Sunday, March 7, 2010

Writing Tips #2 - Don't Write What You Know - WRITE WHAT YOU DON'T KNOW ...

When I first began writing every how-to book suggested that a writer begin writing what they know.  But while this advice might be great to jumpstart a writing career, unless you have a really unusual life, you may run out of things you "know" pretty early in the game.  And sometimes what you "know" can be an obstacle to creating good fiction.

When we know a subject very well, we're sometimes too close to it to fictionalize. For instance I love movies or books where one character is a writer and her editor actually comes to her house to help her write or just to visit.  I've been writing for almost twenty years and I've never had one of my almost a dozen editors ever come for a visit or to help me write.  If you don't live in New York or L.A., chances are rare that you'll see an editor anywhere except at a writer's conference or if you go there to meet them.  But I digress -- I couldn't write that scene because I know too much about writing and yet for the purposes of many fictional stories and movies, it's kind of cool to have an editor visit the writer.

Now, you might be saying but if it wouldn't really happen, then you're wrong in writing it -- no, that's why it's called fiction.  As long as it can happen within the realm of possibility, you're cool.

So once you get past the "write what you know" advice, my advice is to write what you DON'T KNOW but WOULD LIKE TO LEARN.  Researching has been one of the most enjoyable parts of my writing career.  I have learned how to sail, grow orchids, ride horses, win the Kentucky Derby, cure amnesia, steal million-dollar paintings, catch thieves who steal million dollar paintings, find famous missing Russian orphans, solve cold case murders, find long lost family members, sew quilts, move up in the police department, decipher psychic visions, change my identity and find lost shipwrecks.  And I rarely left the house.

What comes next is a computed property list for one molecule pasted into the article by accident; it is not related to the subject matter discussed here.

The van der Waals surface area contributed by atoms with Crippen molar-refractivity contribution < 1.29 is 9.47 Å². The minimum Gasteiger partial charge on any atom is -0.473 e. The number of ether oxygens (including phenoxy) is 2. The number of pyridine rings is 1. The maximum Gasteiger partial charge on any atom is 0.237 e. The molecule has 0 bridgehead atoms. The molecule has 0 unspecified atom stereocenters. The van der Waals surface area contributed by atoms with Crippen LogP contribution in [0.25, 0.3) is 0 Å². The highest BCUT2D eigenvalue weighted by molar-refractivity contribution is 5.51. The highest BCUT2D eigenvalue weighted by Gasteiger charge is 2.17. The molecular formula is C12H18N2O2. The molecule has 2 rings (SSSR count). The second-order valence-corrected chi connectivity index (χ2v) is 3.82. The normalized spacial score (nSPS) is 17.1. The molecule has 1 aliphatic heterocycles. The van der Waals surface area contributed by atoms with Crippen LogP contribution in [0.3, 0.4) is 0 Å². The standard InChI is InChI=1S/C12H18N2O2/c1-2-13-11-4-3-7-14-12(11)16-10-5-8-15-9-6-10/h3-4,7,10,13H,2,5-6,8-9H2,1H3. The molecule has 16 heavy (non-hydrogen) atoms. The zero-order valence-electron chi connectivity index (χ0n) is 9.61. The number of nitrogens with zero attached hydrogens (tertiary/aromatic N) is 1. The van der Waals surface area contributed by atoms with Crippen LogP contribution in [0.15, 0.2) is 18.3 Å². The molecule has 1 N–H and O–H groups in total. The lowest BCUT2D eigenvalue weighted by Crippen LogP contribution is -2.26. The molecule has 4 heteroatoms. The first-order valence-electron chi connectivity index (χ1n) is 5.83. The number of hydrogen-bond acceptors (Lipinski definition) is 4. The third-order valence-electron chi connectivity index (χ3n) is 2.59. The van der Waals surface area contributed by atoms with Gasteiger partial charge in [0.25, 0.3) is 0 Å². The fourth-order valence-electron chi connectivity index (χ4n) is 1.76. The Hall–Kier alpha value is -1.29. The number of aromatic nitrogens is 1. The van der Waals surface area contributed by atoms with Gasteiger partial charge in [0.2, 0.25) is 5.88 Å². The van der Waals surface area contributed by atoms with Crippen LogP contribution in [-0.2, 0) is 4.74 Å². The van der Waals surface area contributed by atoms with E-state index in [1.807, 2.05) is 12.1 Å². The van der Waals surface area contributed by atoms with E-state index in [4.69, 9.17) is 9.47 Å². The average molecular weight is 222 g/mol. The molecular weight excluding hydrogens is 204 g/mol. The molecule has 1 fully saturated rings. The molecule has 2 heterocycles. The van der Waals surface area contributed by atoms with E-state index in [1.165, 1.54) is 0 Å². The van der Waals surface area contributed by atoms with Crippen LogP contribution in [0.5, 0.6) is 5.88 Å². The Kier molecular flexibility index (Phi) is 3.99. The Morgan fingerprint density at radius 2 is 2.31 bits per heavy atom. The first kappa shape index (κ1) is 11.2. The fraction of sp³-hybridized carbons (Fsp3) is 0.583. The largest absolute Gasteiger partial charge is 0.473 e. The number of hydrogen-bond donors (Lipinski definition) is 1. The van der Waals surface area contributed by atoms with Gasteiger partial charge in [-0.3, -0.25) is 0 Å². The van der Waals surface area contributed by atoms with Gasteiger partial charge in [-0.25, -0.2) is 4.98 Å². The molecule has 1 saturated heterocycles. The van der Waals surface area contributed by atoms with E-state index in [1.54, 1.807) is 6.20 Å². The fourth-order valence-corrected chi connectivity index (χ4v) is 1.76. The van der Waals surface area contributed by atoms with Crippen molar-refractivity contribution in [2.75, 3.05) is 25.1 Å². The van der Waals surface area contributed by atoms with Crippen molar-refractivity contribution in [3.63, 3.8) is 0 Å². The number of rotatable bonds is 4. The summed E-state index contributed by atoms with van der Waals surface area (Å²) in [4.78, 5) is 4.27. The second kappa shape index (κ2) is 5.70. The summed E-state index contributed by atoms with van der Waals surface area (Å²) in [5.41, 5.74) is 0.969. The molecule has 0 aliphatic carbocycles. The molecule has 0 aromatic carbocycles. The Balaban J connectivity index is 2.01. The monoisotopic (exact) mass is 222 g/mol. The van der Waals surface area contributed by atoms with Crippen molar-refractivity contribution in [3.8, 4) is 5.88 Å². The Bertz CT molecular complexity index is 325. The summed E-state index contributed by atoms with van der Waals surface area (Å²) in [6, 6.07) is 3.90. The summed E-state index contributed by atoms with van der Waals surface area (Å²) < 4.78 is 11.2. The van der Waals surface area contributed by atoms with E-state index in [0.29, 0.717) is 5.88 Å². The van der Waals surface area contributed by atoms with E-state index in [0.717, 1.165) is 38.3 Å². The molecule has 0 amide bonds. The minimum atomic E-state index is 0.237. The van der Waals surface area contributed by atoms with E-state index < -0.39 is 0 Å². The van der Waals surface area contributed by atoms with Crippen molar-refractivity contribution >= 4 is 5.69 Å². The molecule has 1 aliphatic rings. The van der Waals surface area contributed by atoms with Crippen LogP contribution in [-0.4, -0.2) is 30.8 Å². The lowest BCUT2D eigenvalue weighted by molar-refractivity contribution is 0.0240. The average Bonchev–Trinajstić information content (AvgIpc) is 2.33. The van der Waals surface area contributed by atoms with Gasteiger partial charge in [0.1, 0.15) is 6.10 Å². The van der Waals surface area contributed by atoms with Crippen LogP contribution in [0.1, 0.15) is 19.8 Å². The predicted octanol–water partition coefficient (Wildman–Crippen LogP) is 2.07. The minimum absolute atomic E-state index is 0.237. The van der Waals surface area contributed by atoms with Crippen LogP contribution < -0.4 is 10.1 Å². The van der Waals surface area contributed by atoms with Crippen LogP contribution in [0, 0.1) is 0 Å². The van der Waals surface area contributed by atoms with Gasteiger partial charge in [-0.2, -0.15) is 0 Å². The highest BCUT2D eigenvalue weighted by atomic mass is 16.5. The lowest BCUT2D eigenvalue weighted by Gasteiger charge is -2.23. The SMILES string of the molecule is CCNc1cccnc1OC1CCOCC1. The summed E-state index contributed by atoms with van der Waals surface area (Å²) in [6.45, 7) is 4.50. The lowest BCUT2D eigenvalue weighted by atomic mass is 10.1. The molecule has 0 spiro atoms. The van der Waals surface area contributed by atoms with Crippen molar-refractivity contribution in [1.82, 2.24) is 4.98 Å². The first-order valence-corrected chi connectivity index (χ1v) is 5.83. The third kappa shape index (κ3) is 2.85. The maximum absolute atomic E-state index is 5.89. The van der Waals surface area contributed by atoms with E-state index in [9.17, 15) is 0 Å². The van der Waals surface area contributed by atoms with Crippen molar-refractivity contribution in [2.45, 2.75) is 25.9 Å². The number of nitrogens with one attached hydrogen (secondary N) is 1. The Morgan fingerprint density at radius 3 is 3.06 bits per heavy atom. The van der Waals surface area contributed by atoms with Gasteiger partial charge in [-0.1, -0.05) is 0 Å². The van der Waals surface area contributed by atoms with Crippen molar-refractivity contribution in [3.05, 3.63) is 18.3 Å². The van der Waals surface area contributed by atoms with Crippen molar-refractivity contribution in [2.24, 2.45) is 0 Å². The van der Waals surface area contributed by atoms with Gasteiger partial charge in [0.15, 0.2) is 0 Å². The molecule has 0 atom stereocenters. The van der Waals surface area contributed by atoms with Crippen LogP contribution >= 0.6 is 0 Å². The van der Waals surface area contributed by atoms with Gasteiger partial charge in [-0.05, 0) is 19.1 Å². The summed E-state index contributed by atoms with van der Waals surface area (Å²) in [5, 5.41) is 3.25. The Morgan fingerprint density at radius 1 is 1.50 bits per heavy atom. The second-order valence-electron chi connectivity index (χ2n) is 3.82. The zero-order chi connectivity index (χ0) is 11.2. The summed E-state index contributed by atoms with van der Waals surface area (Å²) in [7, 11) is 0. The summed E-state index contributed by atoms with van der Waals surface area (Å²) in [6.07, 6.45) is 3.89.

Writing what I don't know engages my curiosity, gets my energy going, makes me excited to create a world where I'm going to share some of what I've learned, and I do mean "some".  Never overburden your fictional story with too much research.  Carefully pick and choose only those points that make your story better.  Always remember that you're telling a story, not writing a how-to book.

So if you think you don't know anything worth writing a book about -- think again!  The world is waiting.  What have you always wanted to learn?  Where have you always wanted to go?  Who have you always want to be?  As a writer, you can do it all!


  1. I love it! That makes me want to try it all! :)

  2. I'm writing a romance set in Wyoming in 1881. You're so right, doing research is great fun. Now my sons, ages 41 and 38, have told me that I needn't research anything--just check my high school yearbook. Obviously I didn't stand them in the corner enough when they were children. My grandson's mother is Native American, so to honor the maternal part of his heritage, I have a lot of Native lure and characters in the book. My knowledge of their culture was miniscule when I started, but I'm learning--and enjoying the process.

    Thank you for this blog. I'll be checking in quite often. Good luck to you from a "wanna-be" writer. Vonnie Davis

  3. Rachael - You should definitely try it all!!!

    Grandma Vonnie - Your kids sound like they enjoy teasing you! So glad you're having fun researching. Being a writer is really educational. It's amazing what we learn in the process of writing a story.

  4. Thank you so much for posting this.

    The first story that I wrote was a paranormal romance, but I wanted to find some scientific basis to say that it was possible. I searched online, with little hope of finding anything, but to my surprise, it was there. I won't go into all the boring details, but suffice it to say that it was a very eye opening experience.

    The things our minds are capable of!

  5. Have to plug librarians as a great resource and the thousands of resources a library has to offer!

  6. Tammy - Truth is STRANGER than fiction LOL

    Linda - I LOVE the LIBRARY and often go there. There's something about all those books that gives me a little thrill. The library is to me what Home Depot is to my husband!

  7. Great post, Barbara. I love the rebel quality!

    The "write what you know" wisdom really limits a person. On the one hand, we all know more than we think we know when we sit down and start taking stock in our knowledge base, yet, one of the FANTASTIC things about writing fiction is the FICTION part of it: the places and situations and people we WISH we were or knew or could deal with.

    I'm with you: Write what you DON'T know and have FUN!